The effects of injury and sepsis on fuel utilization

Annu Rev Nutr. 1989;9:445-73. doi: 10.1146/


The metabolic response to injury may be presumed to be adaptive, at least in terms of days to weeks. In the wild state where these patterns developed, the wounded organism has poor access to food and must live off its own stores of nutrients, mainly fat, and tissue proteins, mainly from muscle. In fasting, without injury, the organism conserves protein. In this condition there are reductions in blood glucose and insulin levels and increases in glucagon and fatty acid levels. Insulin-dependent tissues stop using glucose; the liver converts fatty acids to ketone bodies, which increase about 100-fold in the fasting human; and the brain substitutes ketone bodies for more than one half of what would otherwise be an obligatory consumption of 100 to 150 g glucose per day in humans. This substitution spares the amount of muscle protein required for gluconeogenesis in liver and kidney, and net N losses can be reduced to less than 6 g per day. Energy expenditure decreases up to 30%. The fasted, injured subject has additional nutritional requirements. Regeneration of the wound and rapidly proliferating white and red blood cells require a source of amino acids and other nutrients. Synthesis of acute-phase proteins required for host defense also needs amino acids. In addition, the wound, regenerating tissue, and white blood cells require large amounts of glucose for glycolysis. That the wound is poorly vascularized may be the major reason for hyperglycemia, which provides a glucose gradient between plasma and tissue high enough for extraction of sufficient glucose. The wound does not increase net consumption of glucose; rather, lactate returns to the liver to be converted again to glucose. Hyperglycemia due to the wound increases the requirements for gluconeogenesis from muscle protein, however. The high concentrations of counterregulatory hormones, cortisol, epinephrine, and glucagon will minimize glucose utilization by insulin-sensitive tissues, despite high concentrations of both glucose and insulin, but these hormones are not able to prevent suppression of ketone body synthesis in the liver. As a result, the brain continues to derive almost all its energy from oxidation of glucose. Synthesis of this glucose in liver is the biggest consumer of amino acids made available by net degradation of muscle protein. The metabolic response to injury, initiated by afferent nerve impulses and cytokines and mediated by increases in counterregulatory hormones and sympathetic activity, is a well-coordinated, well-regulated process controlled largely by the hypothalamus. Increased consumption of nutrients occurs simultaneously with but is not caused by increase in production.(ABSTRACT TRUNCATED AT 400 WORDS)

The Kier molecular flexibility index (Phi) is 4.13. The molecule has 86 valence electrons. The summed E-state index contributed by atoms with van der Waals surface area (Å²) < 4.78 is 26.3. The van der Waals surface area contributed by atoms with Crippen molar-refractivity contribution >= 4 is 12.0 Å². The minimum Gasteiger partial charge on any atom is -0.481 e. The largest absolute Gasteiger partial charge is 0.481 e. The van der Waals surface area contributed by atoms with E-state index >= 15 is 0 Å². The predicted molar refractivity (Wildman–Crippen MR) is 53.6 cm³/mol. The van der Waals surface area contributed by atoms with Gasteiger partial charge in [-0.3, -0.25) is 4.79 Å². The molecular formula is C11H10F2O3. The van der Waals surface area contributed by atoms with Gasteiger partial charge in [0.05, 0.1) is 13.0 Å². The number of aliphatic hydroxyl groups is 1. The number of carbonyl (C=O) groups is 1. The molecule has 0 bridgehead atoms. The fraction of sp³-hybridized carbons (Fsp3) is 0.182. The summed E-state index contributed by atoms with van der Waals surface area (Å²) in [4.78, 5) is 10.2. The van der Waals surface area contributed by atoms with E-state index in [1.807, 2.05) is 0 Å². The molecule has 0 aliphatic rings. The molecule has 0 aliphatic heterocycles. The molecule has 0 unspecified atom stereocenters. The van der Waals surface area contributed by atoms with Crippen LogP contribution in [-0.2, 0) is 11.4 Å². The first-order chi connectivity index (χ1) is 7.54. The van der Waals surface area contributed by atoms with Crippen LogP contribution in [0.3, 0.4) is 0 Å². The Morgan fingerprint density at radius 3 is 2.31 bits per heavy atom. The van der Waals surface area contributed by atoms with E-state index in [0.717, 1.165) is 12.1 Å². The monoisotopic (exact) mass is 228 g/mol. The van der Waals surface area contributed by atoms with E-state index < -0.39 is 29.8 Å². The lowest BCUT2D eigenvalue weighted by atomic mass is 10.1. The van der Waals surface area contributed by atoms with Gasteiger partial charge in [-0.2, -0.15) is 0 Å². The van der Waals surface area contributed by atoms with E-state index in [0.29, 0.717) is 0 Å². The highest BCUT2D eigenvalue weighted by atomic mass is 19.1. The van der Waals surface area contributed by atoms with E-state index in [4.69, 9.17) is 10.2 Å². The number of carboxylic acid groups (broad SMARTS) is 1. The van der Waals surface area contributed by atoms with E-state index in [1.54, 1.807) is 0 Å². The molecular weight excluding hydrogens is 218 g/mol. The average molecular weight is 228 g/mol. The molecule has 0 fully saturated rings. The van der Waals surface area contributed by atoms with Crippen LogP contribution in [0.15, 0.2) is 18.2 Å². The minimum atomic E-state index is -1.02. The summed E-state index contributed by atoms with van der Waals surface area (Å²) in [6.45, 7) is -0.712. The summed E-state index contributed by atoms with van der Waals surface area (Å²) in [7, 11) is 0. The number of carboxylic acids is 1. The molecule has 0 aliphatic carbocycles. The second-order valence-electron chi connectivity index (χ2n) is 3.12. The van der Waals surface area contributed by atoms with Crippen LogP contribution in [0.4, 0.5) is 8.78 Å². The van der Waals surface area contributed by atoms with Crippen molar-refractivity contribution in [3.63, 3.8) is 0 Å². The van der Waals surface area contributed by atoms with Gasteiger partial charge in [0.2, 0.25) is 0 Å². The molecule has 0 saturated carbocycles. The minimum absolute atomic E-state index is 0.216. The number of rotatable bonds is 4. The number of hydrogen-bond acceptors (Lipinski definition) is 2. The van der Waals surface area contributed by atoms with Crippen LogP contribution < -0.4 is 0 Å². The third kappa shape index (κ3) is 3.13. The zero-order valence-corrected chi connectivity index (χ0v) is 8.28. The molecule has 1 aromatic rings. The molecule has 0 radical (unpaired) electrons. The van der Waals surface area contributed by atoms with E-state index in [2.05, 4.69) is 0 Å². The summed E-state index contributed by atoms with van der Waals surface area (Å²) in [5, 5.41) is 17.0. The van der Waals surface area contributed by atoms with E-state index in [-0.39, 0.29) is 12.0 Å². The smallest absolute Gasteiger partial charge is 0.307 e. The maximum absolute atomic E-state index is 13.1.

Publication types

  • Review

MeSH terms

  • Energy Metabolism*
  • Humans
  • Infections / metabolism*
  • Wounds and Injuries / metabolism*